Sub-categorisation of Scheduled Castes |

Sub-categorisation of Scheduled Castes


∙ The Union government has formed a committee to ensure equitable distribution of benefits to Scheduled Castes (SCs) across the country.

∙ The sub-categorisation of SCs comes after the Prime Minister’s promise to look into the demand raised by the Madiga community of Telangana.

Sub-Categorisation within Scheduled Castes

∙ It is to identify and help the most backward among the SCs.

∙ In the last two decades, multiple states like Punjab, Bihar, and Tamil Nadu have tried to bring in reservation laws at the state level to sub-categorise SCs.

∙ In the last two decades, States like Punjab, Bihar, and Tamil Nadu have tried to bring in reservation laws at the State level in a bid to sub-categorise Scheduled Castes.

Legality of Sub-categorisation

∙ E. V. Chinnaiah v State of Andhra Pradesh (2004): The Supreme Court through its 5-Judge Bench held that once a community is included in the Presidential List for Scheduled Castes under Article 341 of the Constitution, they become part of a single larger class of people, casting a wide net for the purposes of reservation.

∙ It held that the State did not have the legislative power to create sub-classifications within this single class and that such an action would violate the Right to Equality.

∙ However, all plans are held up in courts as the Supreme Court forms its larger Constitution Bench (in Davinder Singh Case) to decide the matter.

∙ The issue ofsub-classification in reservations has been pending before a 7-Judge Constitution Bench for nearly two years without a hearing.

Arguments favouring sub-categorisation within Scheduled Castes

∙ Graded Inequalities: The principal argument for sub-categorisation of SCs has been the graded inequalities among SC communities.

∙ The thrust of it has been that even among the marginalised, there are communities that have lesser access to basic facilities.

∙ Unequal Representation: Some communities are more backward and have less representation than others.

∙ For instance, the Madiga community has claimed that the benefits, including that of reservation, meant for the SC category had been cornered by the Mala community, with the Madigas being left out.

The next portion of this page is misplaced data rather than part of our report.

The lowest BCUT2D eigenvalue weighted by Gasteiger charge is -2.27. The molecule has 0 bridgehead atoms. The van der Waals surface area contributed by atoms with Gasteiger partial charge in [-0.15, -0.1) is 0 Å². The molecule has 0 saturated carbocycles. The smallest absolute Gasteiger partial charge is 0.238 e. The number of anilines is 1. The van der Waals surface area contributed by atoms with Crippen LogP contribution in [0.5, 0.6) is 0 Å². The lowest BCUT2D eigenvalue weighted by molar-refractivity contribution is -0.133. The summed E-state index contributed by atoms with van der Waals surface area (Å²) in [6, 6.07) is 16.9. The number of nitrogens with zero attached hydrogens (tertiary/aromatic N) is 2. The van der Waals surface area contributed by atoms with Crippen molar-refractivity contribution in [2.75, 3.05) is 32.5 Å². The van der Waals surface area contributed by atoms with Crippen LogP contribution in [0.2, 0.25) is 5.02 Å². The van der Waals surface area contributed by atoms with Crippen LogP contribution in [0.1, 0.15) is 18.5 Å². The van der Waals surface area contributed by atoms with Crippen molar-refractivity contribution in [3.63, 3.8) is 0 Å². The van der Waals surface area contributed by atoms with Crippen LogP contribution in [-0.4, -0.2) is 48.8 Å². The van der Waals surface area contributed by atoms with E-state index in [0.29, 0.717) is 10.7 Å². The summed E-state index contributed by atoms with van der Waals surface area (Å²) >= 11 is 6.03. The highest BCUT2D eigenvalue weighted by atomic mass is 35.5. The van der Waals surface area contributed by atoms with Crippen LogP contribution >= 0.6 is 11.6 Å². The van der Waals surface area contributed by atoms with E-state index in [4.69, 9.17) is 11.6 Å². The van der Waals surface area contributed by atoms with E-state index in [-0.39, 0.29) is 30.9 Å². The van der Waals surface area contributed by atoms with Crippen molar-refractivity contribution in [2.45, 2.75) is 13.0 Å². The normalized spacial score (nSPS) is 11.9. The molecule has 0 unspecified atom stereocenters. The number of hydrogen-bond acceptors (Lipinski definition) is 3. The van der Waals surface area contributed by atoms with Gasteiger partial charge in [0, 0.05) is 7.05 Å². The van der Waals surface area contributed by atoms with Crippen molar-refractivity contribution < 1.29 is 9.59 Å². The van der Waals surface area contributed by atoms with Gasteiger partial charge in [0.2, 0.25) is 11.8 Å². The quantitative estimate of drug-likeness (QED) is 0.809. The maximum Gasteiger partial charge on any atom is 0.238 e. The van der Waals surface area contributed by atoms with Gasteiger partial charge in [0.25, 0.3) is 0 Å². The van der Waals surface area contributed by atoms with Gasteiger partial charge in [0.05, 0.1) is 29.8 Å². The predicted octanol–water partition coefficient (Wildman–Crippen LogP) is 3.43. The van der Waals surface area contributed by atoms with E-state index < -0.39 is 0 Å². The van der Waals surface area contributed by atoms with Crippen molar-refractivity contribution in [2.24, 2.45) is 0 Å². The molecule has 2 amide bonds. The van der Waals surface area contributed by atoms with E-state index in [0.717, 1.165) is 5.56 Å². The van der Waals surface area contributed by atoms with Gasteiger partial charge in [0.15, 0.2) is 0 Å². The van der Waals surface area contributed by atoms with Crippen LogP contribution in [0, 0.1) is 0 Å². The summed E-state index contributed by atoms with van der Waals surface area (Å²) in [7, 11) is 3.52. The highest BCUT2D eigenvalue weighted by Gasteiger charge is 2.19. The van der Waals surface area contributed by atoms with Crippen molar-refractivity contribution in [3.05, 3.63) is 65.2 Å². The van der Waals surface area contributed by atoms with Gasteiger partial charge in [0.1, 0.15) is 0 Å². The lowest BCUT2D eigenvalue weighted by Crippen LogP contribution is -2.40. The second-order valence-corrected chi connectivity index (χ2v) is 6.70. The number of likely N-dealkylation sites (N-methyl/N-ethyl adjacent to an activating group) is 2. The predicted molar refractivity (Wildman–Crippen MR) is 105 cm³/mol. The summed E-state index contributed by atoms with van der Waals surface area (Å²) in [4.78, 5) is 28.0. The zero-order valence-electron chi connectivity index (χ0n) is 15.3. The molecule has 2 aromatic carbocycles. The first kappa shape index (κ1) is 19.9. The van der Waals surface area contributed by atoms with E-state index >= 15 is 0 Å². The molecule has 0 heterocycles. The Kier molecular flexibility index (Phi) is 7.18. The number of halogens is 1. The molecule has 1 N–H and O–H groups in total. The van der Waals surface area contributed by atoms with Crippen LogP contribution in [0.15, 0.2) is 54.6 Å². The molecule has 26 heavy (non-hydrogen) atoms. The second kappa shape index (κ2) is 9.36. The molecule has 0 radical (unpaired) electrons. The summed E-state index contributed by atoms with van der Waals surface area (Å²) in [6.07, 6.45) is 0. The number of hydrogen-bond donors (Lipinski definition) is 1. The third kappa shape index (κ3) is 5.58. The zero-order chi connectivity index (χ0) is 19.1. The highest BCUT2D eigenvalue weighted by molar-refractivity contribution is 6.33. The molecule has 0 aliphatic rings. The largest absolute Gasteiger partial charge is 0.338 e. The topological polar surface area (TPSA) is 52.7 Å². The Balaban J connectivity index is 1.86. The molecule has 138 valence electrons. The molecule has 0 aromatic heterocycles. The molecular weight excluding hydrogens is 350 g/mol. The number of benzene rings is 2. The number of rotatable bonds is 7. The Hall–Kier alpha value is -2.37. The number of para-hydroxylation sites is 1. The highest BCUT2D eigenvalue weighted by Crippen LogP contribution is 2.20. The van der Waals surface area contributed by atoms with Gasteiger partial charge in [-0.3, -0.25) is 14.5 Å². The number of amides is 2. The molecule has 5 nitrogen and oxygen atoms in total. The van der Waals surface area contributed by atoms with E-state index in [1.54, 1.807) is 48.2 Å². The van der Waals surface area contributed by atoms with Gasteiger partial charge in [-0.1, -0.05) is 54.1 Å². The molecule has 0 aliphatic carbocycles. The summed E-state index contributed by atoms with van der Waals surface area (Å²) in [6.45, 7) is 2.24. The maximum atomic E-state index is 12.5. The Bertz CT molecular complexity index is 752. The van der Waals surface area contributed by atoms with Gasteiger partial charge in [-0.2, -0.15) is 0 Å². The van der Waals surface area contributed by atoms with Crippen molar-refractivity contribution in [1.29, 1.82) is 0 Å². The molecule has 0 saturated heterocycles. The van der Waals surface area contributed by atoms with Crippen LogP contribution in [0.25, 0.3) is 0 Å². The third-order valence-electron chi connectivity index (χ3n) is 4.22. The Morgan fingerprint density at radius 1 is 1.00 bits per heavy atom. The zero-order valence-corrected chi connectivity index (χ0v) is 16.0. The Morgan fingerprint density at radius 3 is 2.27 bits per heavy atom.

∙ Legal Standpoint: A five-judge Bench headed by Justice Arun Mishra has affirmed the competence of the States to give preferential treatment to the weakest among the Scheduled Castes without depriving other castes of any benefit.

∙ The Court has noted that the Scheduled Castes list contains many castes and cannot be treated as a homogeneous group.

∙ Equitable Distribution of Benefits: The Union government has formed a committee of Secretaries to evaluate and work out a method for the equitable distribution of benefits, schemes, and initiatives to the most backward communities amongst the over 1,200 Scheduled Castes across the country.

Arguments against sub-categorisation within Scheduled Castes

∙ These are primarily based on the legal and practical challenges associated with it.

∙ Legal Challenges: The Supreme Court held that the State did not have the power to unilaterally sub-categorise communities in the list of SCs or Scheduled Tribes (STs).

∙ The Constitution has provided that these lists can only be made by Parliament and notified by the President.

∙ Data of socio-economic status: The population data related to SC, ST, and OBC categories are not updated since the 2011 census.

∙ It hampers the objective and scientific basis for sub-categorisation.

∙ Untouchability: The social and educational backwardness cannot be applied to Scheduled Castes and Scheduled Tribes. The special treatment is given to the SCs due to untouchability with which they have suffered since ages.


∙ The Constitution of India does not prohibit the Parliament to sub-categorise SCs but it needs to justify by the government that this move would be a 100% count of all castes – a caste census of each community and sub-community and theirrespective socio-economic data.

∙ The government should focus on the equitable distribution of benefits, schemes and initiatives to SCs population in India, as mandated by the Constitution and other Statutory provisions.

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